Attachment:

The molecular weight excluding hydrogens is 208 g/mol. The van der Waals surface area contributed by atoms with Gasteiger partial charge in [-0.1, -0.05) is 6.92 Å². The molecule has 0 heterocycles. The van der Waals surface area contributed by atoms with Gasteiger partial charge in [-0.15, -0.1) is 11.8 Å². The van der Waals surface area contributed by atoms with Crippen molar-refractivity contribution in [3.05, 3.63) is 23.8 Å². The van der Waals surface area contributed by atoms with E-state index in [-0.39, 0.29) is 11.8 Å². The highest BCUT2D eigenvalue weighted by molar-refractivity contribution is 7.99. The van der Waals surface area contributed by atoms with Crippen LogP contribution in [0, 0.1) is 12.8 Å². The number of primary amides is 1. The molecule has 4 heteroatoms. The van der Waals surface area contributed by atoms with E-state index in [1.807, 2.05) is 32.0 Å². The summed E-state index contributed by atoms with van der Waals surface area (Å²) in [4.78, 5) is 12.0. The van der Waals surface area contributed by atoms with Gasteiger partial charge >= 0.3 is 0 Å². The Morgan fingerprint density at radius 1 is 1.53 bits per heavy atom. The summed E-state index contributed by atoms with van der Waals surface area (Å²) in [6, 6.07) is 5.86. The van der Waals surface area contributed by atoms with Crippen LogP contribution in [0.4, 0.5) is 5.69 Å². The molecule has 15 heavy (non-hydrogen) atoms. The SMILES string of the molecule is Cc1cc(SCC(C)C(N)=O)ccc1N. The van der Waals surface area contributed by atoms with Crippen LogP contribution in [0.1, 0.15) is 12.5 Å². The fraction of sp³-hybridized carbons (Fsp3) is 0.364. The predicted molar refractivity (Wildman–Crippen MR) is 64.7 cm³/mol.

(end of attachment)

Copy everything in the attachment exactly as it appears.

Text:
The molecular weight excluding hydrogens is 208 g/mol. The van der Waals surface area contributed by atoms with Gasteiger partial charge in [-0.1, -0.05) is 6.92 Å². The molecule has 0 heterocycles. The van der Waals surface area contributed by atoms with Gasteiger partial charge in [-0.15, -0.1) is 11.8 Å². The van der Waals surface area contributed by atoms with Crippen molar-refractivity contribution in [3.05, 3.63) is 23.8 Å². The van der Waals surface area contributed by atoms with E-state index in [-0.39, 0.29) is 11.8 Å². The highest BCUT2D eigenvalue weighted by molar-refractivity contribution is 7.99. The van der Waals surface area contributed by atoms with Crippen LogP contribution in [0, 0.1) is 12.8 Å². The number of primary amides is 1. The molecule has 4 heteroatoms. The van der Waals surface area contributed by atoms with E-state index in [1.807, 2.05) is 32.0 Å². The summed E-state index contributed by atoms with van der Waals surface area (Å²) in [4.78, 5) is 12.0. The van der Waals surface area contributed by atoms with Gasteiger partial charge >= 0.3 is 0 Å². The Morgan fingerprint density at radius 1 is 1.53 bits per heavy atom. The summed E-state index contributed by atoms with van der Waals surface area (Å²) in [6, 6.07) is 5.86. The van der Waals surface area contributed by atoms with Crippen LogP contribution in [0.4, 0.5) is 5.69 Å². The molecule has 15 heavy (non-hydrogen) atoms. The SMILES string of the molecule is Cc1cc(SCC(C)C(N)=O)ccc1N. The van der Waals surface area contributed by atoms with Crippen LogP contribution in [0.1, 0.15) is 12.5 Å². The fraction of sp³-hybridized carbons (Fsp3) is 0.364. The predicted molar refractivity (Wildman–Crippen MR) is 64.7 cm³/mol.